The Yokut lived in California in the San Joaquin Valley and along the western slopes of the Sierra Nevada Mountains. According to Evelyn Wolfson: "A species of bullrush, called tule, filled the marshland and supplied the Yokut with material for covering their houses, making clothes, and weaving baskets. The rich food resources of the area allowed them to build large, permanent villages near the water. They built rows of round, steep-roofed houses which they framed with posts and covered with tule mats. Up to ten families lived in each house."
Stephen Powers argues in his book, Tribes of California (1876): "Every village consists of a single row of wigwams, conical or wedge-shaped, generally made of Tule, and just enough hollowed out within so that the inmates may sleep with the head higher than the feet, all in perfect alignment, and with a continuous awning of brushwood stretching along in front." Powers also pointed out that Elk were used for making moccasins: "Their method of tanning was by means of brain-water. They dried the brains of deer and other animals, reduced it to powder, put the powder into water, and soaked the skins therein - a process which answered tolerably well. The graining was done with flints. Elk-hide, being very thick, made the best sandals."
Robert F. Heizer points out that they built tule rafts which would carry two or three people. "Though of simple construction, such rafts served to take fishermen and waterfowl hunters beyond the reeds to open water. They were propelled with long poles, which were pushed into the shallow lake bottom."
The Yokut used to set fire to the underbrush and then were able to collect great quantities of grasshoppers and caterpillars already roasted. However, they never killed rattlesnakes because they considered them sacred. According to Stephen Powers: "The coyote also moved among them with perfect impunity, for he is revered as the creator of the universe."
According to the authors of The Natural World of the California Indians (1980), the Yokuts, along with the Costanoans and the Gabrielino, tobacco played an important role in tribal life: "Tobacco was mixed with lime from seashells and eaten. A kind of intoxication resulted, though the main effect seems to have been vomiting."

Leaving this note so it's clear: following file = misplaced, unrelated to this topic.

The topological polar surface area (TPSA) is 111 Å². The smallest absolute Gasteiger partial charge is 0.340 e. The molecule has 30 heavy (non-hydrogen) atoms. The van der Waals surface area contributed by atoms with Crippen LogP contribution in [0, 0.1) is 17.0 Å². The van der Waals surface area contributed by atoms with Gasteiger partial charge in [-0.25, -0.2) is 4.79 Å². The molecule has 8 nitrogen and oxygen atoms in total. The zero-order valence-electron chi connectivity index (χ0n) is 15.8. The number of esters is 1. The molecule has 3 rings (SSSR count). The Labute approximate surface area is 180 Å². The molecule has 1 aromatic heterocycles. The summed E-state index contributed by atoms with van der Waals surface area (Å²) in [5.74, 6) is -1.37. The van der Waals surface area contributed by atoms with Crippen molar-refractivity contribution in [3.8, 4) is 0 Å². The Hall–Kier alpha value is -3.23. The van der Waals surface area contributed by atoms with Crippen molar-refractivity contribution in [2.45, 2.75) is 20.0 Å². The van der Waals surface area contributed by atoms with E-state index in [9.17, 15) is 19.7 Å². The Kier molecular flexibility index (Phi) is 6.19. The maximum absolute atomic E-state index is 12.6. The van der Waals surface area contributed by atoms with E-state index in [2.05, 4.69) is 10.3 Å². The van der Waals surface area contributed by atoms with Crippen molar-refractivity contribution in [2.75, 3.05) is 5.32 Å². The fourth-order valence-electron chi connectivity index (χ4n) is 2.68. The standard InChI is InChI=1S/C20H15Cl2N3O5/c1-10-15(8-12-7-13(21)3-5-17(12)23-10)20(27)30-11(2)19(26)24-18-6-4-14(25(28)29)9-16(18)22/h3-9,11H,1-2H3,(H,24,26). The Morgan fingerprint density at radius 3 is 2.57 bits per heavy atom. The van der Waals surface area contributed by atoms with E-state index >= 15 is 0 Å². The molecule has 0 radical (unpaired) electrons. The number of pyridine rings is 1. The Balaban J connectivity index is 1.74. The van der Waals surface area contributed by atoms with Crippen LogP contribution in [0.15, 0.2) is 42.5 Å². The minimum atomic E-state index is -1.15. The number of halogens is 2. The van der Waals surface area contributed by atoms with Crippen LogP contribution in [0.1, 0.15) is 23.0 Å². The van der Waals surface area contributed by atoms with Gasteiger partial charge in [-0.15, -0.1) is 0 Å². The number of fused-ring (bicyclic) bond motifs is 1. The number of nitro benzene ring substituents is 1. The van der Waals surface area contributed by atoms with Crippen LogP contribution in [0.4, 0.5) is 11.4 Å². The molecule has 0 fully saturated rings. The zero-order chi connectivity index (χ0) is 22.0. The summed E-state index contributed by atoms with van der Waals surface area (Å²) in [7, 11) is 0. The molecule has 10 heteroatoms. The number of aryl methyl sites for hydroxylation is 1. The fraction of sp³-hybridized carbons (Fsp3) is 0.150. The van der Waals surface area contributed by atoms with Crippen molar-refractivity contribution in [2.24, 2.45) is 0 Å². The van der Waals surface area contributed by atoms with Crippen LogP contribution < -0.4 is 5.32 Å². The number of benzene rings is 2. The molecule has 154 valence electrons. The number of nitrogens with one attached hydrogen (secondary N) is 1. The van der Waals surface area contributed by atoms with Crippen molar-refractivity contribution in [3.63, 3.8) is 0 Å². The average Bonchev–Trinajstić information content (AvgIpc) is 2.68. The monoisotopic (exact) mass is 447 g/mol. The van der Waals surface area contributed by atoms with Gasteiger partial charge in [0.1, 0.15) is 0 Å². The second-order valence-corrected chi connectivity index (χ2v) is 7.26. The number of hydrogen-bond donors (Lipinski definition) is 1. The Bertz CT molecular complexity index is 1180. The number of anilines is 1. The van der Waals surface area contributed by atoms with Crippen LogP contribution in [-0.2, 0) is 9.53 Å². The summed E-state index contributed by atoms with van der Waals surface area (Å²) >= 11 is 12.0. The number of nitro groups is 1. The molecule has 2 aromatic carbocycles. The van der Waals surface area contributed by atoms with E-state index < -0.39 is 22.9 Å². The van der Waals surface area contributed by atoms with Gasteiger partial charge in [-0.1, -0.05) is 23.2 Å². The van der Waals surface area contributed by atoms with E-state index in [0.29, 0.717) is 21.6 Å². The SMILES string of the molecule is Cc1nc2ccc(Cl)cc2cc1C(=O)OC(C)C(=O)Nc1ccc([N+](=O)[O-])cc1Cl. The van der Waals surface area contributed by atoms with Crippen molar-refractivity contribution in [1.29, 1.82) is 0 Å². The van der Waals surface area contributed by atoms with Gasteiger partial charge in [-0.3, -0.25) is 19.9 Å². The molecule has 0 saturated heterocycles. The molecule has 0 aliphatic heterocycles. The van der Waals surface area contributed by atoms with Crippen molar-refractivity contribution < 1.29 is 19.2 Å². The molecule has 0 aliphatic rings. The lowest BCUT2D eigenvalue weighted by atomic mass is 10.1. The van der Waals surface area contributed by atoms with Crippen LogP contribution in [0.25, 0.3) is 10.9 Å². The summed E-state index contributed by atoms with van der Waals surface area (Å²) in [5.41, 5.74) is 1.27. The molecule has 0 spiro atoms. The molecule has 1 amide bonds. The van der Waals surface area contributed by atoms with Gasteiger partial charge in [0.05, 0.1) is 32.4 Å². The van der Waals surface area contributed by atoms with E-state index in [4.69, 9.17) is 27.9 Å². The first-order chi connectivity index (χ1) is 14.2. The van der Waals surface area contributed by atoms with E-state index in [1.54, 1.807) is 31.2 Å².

The Mission San Francisco de Asís was established by Francisco Palóu, a student of Junipero Serra, in San Francisco on 29th June, 1776. According to Tracy Salcedo-Chouree, the author of California's Missions and Presidios (2005): "The padres would harvest for souls and laborers with questionable success. Indians from the more distant rancherias of the Coast Miwok, the Wappo, the Patwin, and the Yokut would find themselves living at one time or another at the mission, where they would work at becoming good Christians as well as good builders, farmers, weavers, and tanners, and, from many accounts, long to return to their native homes and lifestyles. They would also find themselves plagued by whippings, hunger, and disease.... But eventually some Indians did convert, swelling the mission's population to nearly 1,000 by 1794. Runaways and disease kept the numbers in check, however: A measles epidemic struck in 1795, killing a large number of neophytes, and more than 200 fled mission in its aftermath." Mission records show that by 1842 only 37 Native Americans were left in the settlement."
Alfred L. Kroeber put the 1770 population of the Yokut at 18,000. However, Robert F. Heizer, believes that 70,000 would be closer to the truth. However, with the arrival of the pioneers in the 19th century, numbers declined dramatically and research suggests that population of the Yokut had fallen to 600 by 1910.